It is definitely Margaret Atwood’s year. In addition to the runaway hit series The Handmaid’s Tale (available for streaming on Hulu), Atwood’s novel Alias Grace was recently made into a mini-series by Canadian filmmaker Sarah Polley. The mini-series, which stars Sarah Gadon as a servant girl accused of murder, was released on Netflix this month. Much like its predecessor, Alias Grace on Netflix is timely in its views of sexual abuse and harassment in light of several recent sexual harassment scandals being brought to light.
The Mini-Series is Based on a True Story
Alias Grace is a striking psychological character study based on the real murder of Thomas Kinnear and his pregnant housekeeper Nancy Montgomery. The two lovers were found brutally murdered in his home. Their two servants, James McDermott and Grace Marks, were convicted of the murders. Atwood (and Polley) take the historical details of this well-publicized murder and explore the brutal truths Grace must have faced during her life.
Grace is Not a Reliable Narrator
Alias Grace on Netflix picks up in the middle of Marks’s life sentence. Working as a domestic servant in the governor’s household, Grace has convinced the governor’s wife of her innocence. As part of the effort to free her, Dr. Simon Jordan is brought in to establish whether she is eligible for early release.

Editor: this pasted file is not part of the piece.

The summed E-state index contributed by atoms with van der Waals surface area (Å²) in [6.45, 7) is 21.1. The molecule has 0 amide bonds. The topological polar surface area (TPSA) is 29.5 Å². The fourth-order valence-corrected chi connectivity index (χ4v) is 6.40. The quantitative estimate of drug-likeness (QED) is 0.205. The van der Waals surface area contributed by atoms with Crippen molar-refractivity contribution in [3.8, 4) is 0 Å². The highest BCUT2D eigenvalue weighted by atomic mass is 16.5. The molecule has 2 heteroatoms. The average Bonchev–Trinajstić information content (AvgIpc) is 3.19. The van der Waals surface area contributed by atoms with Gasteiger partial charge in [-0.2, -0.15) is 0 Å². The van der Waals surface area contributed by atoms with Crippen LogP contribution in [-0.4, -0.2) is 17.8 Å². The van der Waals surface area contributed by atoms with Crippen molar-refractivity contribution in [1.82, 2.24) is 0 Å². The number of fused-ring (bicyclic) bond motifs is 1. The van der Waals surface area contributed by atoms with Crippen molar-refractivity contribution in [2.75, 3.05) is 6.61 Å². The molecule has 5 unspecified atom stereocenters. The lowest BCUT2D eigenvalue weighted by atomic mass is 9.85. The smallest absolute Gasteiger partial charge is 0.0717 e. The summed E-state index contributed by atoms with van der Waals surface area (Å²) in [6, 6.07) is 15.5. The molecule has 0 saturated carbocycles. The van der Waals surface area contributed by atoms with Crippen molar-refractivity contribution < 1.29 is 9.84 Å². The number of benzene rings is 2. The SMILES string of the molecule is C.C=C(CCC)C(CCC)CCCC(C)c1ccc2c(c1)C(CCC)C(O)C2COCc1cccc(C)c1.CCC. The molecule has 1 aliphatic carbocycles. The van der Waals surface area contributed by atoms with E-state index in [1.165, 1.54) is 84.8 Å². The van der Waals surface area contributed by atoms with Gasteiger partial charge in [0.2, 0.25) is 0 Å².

Grace’s stories are steeped in a sense of mysticism as she tells of “… a feeling of being torn open; not like a body of flesh, it is not painful as such, but like a peach; and not even torn open, but too ripe and splitting open of its own accord. And inside the peach–There’s a stone.”
Much like the patchwork quilt Grace is piecing together during the series, her carefully worded responses to the doctor trying to establish her innocence lend doubt to her sanity. But her stories of an eight-week journey to Canada in the bottom of a boat or the sexual assault she endured in the mental asylum make it clear that Grace’s prospects (free or imprisoned) are bleak.
It’s unsettling view of what it was like to be a woman in Victorian Canada make it clear that Grace Marks is a symbol of the lack of safety faced by women at the time.